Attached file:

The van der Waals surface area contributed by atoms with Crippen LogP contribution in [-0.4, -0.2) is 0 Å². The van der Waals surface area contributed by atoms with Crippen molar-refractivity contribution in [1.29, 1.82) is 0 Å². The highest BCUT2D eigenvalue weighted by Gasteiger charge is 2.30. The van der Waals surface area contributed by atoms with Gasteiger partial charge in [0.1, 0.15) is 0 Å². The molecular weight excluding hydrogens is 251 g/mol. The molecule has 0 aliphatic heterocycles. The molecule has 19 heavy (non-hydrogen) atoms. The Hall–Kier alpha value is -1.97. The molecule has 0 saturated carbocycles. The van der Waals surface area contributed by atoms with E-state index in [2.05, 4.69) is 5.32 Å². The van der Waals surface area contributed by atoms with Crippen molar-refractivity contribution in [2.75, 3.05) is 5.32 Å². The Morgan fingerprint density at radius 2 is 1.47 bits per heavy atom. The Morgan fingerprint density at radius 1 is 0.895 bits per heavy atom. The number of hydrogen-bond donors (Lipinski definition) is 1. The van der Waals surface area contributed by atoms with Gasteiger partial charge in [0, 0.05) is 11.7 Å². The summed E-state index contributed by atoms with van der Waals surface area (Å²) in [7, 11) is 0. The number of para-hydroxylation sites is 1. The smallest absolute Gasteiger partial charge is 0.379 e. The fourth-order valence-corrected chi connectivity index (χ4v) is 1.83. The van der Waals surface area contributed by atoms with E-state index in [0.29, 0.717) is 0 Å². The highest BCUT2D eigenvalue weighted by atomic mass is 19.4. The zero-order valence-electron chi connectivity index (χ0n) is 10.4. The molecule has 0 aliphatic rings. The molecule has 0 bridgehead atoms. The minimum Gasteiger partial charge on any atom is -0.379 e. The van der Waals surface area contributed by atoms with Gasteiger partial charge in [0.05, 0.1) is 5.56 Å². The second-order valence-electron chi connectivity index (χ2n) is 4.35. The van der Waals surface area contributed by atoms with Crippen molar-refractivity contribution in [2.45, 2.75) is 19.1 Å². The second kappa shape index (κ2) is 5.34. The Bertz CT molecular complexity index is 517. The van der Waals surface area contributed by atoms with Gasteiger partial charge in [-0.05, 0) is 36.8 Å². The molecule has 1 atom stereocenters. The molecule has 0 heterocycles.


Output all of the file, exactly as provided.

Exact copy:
The van der Waals surface area contributed by atoms with Crippen LogP contribution in [-0.4, -0.2) is 0 Å². The van der Waals surface area contributed by atoms with Crippen molar-refractivity contribution in [1.29, 1.82) is 0 Å². The highest BCUT2D eigenvalue weighted by Gasteiger charge is 2.30. The van der Waals surface area contributed by atoms with Gasteiger partial charge in [0.1, 0.15) is 0 Å². The molecular weight excluding hydrogens is 251 g/mol. The molecule has 0 aliphatic heterocycles. The molecule has 19 heavy (non-hydrogen) atoms. The Hall–Kier alpha value is -1.97. The molecule has 0 saturated carbocycles. The van der Waals surface area contributed by atoms with E-state index in [2.05, 4.69) is 5.32 Å². The van der Waals surface area contributed by atoms with Crippen molar-refractivity contribution in [2.75, 3.05) is 5.32 Å². The Morgan fingerprint density at radius 2 is 1.47 bits per heavy atom. The Morgan fingerprint density at radius 1 is 0.895 bits per heavy atom. The number of hydrogen-bond donors (Lipinski definition) is 1. The van der Waals surface area contributed by atoms with Gasteiger partial charge in [0, 0.05) is 11.7 Å². The summed E-state index contributed by atoms with van der Waals surface area (Å²) in [7, 11) is 0. The number of para-hydroxylation sites is 1. The smallest absolute Gasteiger partial charge is 0.379 e. The fourth-order valence-corrected chi connectivity index (χ4v) is 1.83. The van der Waals surface area contributed by atoms with E-state index in [0.29, 0.717) is 0 Å². The highest BCUT2D eigenvalue weighted by atomic mass is 19.4. The zero-order valence-electron chi connectivity index (χ0n) is 10.4. The molecule has 0 aliphatic rings. The molecule has 0 bridgehead atoms. The minimum Gasteiger partial charge on any atom is -0.379 e. The van der Waals surface area contributed by atoms with Gasteiger partial charge in [0.05, 0.1) is 5.56 Å². The second-order valence-electron chi connectivity index (χ2n) is 4.35. The van der Waals surface area contributed by atoms with Crippen molar-refractivity contribution in [2.45, 2.75) is 19.1 Å². The second kappa shape index (κ2) is 5.34. The Bertz CT molecular complexity index is 517. The van der Waals surface area contributed by atoms with Gasteiger partial charge in [-0.05, 0) is 36.8 Å². The molecule has 1 atom stereocenters. The molecule has 0 heterocycles.